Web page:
There is also some variation in use related to hospital type. Using the new peer group classification of public hospitals promulgated by the AIHW,9 aggregate rates of usage in principal referral hospitals in 2014 were 927 DDD/1000 OBD (range, 544–1511), 985 DDD/1000 OBD in large public acute hospitals (range, 451–2050), and 872 DDD/1000 OBD in medium public acute hospitals (range, 504–1345). This variation was different to what might have been expected, given the assumption that principal referral hospitals would have the most complex patients and procedures and therefore require the highest antimicrobial use. This may also be a reflection of the presence of more mature stewardship programs in principal referral institutions.

Box 2 shows usage rates of the various classes of antimicrobials over the ten years to 2014. There has been a steady decline in total usage nationally since 2010. Some of this can be attributed to the increasing numbers of smaller institutions joining the program, but it is thought that at least some part of the reduction can be attributed to an increasing focus on antimicrobial stewardship. During the period from January to December 2014, the aggregate antibacterial usage rate for all participants (n = 129) was 936 DDD/1000 OBD (Box 2). Compared with a rate of 961 DDD/1000 OBD for the previous year (n = 113), this represents a 2.6% decrease. Excluding the new participants, the decrease was still 1.6%.

The most commonly prescribed antibacterials in Australia are shown in Box 3 as a percentage of all use or prescriptions. The differences in data collection methods between NAUSP and NAPS mean that there are differences in many of the percentages: NAUSP captures all use throughout the year and provides output as a percentage of total DDD/1000 OBD. NAPS output is cross-sectional data at a point in time or over a short time interval. Hence, agents such as cefazolin, which is prescribed frequently but often for very short durations, features prominently in NAPS, but less so in NAUSP. Of note is the significant proportion of use/prescriptions for ceftriaxone (4.5% in NAUSP and 9.1% in NAPS), an agent that many antimicrobial stewardship teams would consider should be reserved for specific indications and should only be prescribed with stewardship team approval.

Appropriateness of antimicrobial use, including variations

The principal aim of the NAPS tool is to provide data to antimicrobial stewardship teams on the rates of appropriate use and compliance to guidelines in their own hospitals. The stewardship teams are able to use the data to identify local issues and prioritise their stewardship activities. The utility of the online collection and storage of data allows individual teams to compare themselves with their peers, and provides the opportunity to gain better insight into national and regional rates. Participation is voluntary, but has been significantly boosted by the release of Standard 3.14 in the Commission’s hospital accreditation standards. Participation resource requirements are significantly lower than for NAUSP, because NAPS surveys are conducted annually, largely as a point prevalence survey to coincide with antimicrobial awareness week in November. The survey methods have been developed to support hospitals of all sizes and complexity, so that point prevalence surveys (single and repeated), period prevalence surveys, and random patient selection surveys are all available to hospitals. Benchmarking is only available for point prevalence and random selection surveys. The NAPS tool has been developed using published methods5 modelled on those developed and applied in Europe,14 and which are now being applied internationally.15,16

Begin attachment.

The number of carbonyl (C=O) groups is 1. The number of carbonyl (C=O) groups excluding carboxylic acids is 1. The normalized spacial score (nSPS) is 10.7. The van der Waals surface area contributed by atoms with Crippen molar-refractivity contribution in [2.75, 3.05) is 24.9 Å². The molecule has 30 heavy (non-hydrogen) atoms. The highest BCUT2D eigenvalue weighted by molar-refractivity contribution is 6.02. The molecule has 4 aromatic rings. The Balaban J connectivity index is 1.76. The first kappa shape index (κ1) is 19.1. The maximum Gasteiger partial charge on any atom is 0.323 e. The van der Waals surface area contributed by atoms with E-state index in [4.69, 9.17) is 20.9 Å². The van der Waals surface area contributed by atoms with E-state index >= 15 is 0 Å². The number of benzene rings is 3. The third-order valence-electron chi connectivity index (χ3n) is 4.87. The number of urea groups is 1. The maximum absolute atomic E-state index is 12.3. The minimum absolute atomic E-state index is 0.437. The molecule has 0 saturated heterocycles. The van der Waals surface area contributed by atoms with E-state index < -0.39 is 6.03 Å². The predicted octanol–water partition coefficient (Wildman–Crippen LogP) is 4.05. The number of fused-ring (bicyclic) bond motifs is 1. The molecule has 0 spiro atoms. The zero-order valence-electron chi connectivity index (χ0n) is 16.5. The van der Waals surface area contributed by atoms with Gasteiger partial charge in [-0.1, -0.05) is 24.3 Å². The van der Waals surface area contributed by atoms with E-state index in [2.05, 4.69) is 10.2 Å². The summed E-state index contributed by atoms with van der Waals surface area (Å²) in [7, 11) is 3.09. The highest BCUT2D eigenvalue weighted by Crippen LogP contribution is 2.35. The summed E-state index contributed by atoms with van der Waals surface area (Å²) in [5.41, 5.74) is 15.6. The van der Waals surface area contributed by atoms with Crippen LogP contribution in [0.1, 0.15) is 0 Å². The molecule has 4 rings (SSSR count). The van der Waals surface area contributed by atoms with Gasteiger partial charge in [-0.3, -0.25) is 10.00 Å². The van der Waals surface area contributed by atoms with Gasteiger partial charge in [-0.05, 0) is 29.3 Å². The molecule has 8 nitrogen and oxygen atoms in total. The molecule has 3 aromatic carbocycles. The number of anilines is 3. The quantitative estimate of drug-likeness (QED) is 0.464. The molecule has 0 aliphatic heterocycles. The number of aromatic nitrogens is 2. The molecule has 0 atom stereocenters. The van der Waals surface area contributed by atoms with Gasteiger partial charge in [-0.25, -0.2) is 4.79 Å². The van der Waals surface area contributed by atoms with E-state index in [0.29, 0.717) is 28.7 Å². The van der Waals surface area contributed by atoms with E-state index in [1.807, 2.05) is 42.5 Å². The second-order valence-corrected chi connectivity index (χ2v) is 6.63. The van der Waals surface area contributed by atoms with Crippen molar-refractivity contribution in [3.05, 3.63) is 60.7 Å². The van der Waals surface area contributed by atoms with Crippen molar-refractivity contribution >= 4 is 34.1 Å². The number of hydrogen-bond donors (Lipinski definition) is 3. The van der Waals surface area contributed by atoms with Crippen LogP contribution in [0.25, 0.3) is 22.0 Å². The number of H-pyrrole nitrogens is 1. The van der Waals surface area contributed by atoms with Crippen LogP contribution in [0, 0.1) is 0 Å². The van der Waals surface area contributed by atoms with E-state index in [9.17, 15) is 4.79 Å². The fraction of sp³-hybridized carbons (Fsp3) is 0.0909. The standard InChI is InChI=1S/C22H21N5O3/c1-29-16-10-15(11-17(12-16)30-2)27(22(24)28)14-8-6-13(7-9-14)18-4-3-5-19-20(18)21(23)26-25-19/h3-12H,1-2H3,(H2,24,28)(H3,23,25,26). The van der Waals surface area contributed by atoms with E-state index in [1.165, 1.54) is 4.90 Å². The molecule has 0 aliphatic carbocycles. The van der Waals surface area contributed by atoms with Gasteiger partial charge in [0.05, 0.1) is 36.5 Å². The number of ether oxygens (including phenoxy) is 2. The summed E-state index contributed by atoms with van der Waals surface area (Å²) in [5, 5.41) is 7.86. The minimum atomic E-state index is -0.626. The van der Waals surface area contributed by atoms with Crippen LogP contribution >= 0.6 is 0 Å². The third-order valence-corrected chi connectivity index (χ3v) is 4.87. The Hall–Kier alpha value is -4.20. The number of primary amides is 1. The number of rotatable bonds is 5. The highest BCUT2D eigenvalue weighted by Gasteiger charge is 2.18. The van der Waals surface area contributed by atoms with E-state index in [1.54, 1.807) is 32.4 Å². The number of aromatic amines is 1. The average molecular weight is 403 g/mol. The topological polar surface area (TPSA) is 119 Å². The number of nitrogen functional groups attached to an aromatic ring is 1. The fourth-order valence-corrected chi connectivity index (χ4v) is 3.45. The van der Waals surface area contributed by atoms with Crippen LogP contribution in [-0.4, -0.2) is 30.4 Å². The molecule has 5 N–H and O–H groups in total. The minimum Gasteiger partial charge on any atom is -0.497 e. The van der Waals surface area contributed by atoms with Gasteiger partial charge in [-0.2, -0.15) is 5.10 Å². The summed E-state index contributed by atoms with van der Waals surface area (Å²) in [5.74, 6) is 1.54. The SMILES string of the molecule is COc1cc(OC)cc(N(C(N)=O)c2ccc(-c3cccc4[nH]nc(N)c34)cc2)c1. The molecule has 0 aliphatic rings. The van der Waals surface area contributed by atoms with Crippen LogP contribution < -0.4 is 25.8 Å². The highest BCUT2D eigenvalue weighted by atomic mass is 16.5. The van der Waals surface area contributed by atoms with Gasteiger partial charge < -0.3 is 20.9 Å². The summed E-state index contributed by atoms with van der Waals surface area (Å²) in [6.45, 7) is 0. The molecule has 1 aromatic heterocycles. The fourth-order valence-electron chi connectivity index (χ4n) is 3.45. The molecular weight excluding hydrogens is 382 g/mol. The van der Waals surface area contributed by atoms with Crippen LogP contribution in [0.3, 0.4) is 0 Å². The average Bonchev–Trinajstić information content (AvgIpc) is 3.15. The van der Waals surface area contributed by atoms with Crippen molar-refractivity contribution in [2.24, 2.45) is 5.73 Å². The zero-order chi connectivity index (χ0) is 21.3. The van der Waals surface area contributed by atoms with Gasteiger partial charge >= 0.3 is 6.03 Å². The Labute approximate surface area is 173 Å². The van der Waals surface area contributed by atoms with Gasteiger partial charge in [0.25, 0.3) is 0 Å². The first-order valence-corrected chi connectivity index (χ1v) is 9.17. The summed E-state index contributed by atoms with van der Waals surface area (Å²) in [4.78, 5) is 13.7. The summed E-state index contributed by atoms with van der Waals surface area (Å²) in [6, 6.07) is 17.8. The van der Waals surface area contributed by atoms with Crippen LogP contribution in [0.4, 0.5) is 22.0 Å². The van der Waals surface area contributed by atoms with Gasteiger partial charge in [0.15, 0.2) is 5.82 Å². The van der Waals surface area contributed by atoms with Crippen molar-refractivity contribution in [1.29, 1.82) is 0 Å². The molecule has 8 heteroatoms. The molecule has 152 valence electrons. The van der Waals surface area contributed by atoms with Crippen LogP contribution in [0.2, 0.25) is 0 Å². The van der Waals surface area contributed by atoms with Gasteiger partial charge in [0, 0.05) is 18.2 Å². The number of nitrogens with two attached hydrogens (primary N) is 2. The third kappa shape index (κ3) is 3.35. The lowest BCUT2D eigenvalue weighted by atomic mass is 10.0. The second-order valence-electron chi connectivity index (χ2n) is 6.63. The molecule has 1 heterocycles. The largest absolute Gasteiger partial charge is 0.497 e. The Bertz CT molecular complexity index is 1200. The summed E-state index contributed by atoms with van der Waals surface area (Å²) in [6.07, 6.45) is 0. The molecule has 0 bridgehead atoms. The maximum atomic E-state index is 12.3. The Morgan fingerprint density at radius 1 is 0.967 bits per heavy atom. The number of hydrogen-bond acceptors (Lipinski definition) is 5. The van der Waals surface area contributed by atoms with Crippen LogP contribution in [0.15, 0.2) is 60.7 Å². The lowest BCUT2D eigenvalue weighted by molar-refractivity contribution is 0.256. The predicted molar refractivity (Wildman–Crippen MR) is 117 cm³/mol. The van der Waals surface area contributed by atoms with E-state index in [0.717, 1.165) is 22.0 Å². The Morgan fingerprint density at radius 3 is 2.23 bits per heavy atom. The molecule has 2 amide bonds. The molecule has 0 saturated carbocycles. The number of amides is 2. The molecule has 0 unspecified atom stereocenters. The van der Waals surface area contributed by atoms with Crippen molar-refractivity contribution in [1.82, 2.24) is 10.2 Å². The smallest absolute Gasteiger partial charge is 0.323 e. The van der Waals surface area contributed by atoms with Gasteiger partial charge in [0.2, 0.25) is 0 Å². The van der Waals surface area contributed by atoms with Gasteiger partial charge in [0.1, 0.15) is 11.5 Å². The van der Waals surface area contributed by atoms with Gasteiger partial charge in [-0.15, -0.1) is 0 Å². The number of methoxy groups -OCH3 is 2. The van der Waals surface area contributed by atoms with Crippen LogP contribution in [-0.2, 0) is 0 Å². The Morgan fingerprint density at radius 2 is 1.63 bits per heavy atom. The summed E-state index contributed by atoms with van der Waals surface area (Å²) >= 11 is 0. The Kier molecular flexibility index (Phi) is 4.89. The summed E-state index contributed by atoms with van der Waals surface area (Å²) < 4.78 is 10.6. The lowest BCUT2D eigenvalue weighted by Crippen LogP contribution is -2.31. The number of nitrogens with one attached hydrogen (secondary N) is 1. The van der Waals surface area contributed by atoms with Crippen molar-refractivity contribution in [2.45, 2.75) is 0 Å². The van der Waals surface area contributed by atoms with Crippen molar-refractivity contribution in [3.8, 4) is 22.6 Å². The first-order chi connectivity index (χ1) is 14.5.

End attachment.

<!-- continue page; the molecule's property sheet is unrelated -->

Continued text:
To ensure data validity, participants are required to follow a structured assessment guide. In addition, training is provided to all participants and phone advice is offered by the NAPS team for participants who have uncertainties or questions about specific prescriptions. To reduce the impact of lack of expertise in sites that do not have direct access to expert advice from infectious diseases physicians or microbiologists, remote support is provided by skilled antimicrobial stewardship personnel.17 The validity of this approach has been reinforced by the consistency of findings between the years 2013 and 2014 (Box 4). In 2014, 248 hospitals participated, including 197 public hospitals (26.3% of all public hospitals in Australia) and 51 private hospitals (10.3%). This was a 64% increase on the number of participants in the previous year. The most popular method, a whole-of-hospital point prevalence survey on a single day, was conducted by 42.3% of participants, followed by a whole-of-hospital repeated point prevalence survey (with the time between surveys varying from consecutive days to several months) by 28.6%. Together, these two methods accounted for 70.9% of hospitals but 79.9% of all prescriptions reviewed. The remaining 29.1% of hospitals chose to survey selected wards or specialties, collected a random sample, selected antimicrobials or indications, or used other methods. The total number of prescriptions reviewed by all hospitals was 19 994. The variation in data collection methods means that the data presented here should be considered at best indicative.